Kamchatka Volcanos: Siberia Heats Up

5 05 2007

The Kamchatka Peninsula is one of the most active volcanic regions along the Pacific Ring of Fire. Over a hundred volcanoes stretch across this land mass, about thirty of which have reupted recently.

Since late April, this region has been very active. Shiveluch, one of Kamchatka’s most active volcanoes, began its latest activity with gas and steam emissions in mid- to late March 2007. This image was taken by astronauts aboard the International Space Station (ISS) around mid-morning on or around March 21, 2007. It shows a steam plume, probably containing minor amounts of ash, blowing westward from the summit of the volcano. There were subsequent eruptions on March 29 and 30.

The volcano’s southern flank, clearly visible in this northeast-looking view, is dominated by a horseshoe-shaped caldera formed during an eruption in the late Pleistocene Epoch (the last ice age, the geologic time period that ended roughly 10,000 years ago). The caldera was subsequently blanketed by additional ash deposits, and in this image is highlighted by the surrounding snow.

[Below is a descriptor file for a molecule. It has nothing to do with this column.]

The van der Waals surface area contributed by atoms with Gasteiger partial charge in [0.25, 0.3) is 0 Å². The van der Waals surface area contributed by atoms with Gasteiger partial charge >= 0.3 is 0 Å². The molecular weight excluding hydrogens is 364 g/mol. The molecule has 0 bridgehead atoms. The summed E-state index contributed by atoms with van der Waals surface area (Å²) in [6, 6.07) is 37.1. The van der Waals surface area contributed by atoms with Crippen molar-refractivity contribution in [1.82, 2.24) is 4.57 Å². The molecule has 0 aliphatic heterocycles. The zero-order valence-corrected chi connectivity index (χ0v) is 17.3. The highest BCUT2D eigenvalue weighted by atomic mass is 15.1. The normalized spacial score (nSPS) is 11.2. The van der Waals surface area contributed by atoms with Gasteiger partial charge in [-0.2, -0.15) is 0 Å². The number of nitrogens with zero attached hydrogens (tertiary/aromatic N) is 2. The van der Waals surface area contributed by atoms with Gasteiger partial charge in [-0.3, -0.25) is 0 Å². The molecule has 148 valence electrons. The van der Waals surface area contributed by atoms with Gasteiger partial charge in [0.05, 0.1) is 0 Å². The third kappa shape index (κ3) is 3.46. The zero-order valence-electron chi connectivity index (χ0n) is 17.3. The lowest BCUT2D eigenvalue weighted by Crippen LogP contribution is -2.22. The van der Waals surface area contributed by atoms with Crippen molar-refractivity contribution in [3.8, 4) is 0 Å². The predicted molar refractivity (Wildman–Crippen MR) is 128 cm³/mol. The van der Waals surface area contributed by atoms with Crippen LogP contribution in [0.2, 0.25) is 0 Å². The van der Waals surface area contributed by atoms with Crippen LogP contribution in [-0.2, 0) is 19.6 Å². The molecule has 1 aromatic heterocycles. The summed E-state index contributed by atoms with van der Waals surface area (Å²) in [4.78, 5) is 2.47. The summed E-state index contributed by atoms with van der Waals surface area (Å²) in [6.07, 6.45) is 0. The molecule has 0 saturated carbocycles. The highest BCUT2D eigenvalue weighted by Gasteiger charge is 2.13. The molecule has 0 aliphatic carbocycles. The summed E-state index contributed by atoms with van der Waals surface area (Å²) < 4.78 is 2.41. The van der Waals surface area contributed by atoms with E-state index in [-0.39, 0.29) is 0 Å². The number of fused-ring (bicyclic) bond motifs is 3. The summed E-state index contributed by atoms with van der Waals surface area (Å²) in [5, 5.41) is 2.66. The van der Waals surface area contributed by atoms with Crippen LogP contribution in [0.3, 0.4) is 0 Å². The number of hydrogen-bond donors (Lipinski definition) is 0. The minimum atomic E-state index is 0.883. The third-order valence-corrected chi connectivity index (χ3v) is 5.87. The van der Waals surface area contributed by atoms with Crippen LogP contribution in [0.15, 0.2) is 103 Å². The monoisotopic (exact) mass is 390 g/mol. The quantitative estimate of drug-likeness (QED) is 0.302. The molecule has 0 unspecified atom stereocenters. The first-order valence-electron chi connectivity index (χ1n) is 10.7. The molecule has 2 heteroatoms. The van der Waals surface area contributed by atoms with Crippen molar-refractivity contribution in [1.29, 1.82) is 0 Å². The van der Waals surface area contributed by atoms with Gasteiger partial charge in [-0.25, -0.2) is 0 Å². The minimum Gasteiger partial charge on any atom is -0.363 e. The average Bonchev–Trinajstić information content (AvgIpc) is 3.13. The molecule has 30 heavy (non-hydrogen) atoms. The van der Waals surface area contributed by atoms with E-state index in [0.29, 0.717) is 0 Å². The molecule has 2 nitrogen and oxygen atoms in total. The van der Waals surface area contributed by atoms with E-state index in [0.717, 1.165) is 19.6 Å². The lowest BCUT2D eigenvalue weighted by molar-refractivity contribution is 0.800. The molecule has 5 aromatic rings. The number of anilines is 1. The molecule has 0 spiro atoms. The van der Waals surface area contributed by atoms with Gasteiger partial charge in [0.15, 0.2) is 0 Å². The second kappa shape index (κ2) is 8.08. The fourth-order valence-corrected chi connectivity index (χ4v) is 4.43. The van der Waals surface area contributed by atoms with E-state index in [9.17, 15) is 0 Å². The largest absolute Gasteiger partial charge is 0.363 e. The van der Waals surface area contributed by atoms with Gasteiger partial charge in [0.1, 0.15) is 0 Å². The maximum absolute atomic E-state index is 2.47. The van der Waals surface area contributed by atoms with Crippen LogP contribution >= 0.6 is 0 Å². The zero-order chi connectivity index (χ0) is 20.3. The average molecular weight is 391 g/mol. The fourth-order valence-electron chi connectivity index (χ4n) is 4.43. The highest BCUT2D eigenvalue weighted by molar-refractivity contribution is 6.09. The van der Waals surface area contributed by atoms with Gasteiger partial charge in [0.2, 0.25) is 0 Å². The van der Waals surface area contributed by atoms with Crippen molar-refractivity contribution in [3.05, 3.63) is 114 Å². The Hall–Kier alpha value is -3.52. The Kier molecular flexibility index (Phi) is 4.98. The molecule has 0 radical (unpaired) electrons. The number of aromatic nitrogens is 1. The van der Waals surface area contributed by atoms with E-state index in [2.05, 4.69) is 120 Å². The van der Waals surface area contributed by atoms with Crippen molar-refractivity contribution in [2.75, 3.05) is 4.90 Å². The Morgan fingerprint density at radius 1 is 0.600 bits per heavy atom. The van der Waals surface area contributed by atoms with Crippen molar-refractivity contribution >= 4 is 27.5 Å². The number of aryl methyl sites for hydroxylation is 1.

On April 29, the volcano Klyuchevskaya Sopka, which is also located at Kamchatka, has spewed the powerful vapor trail to the height of up to 1.5 kilometres above the peak, and amplitude of the volcanic tremor is reported to be growing. Two lava flows came down from the crater.

Sources: NASA and Vladivostok Times




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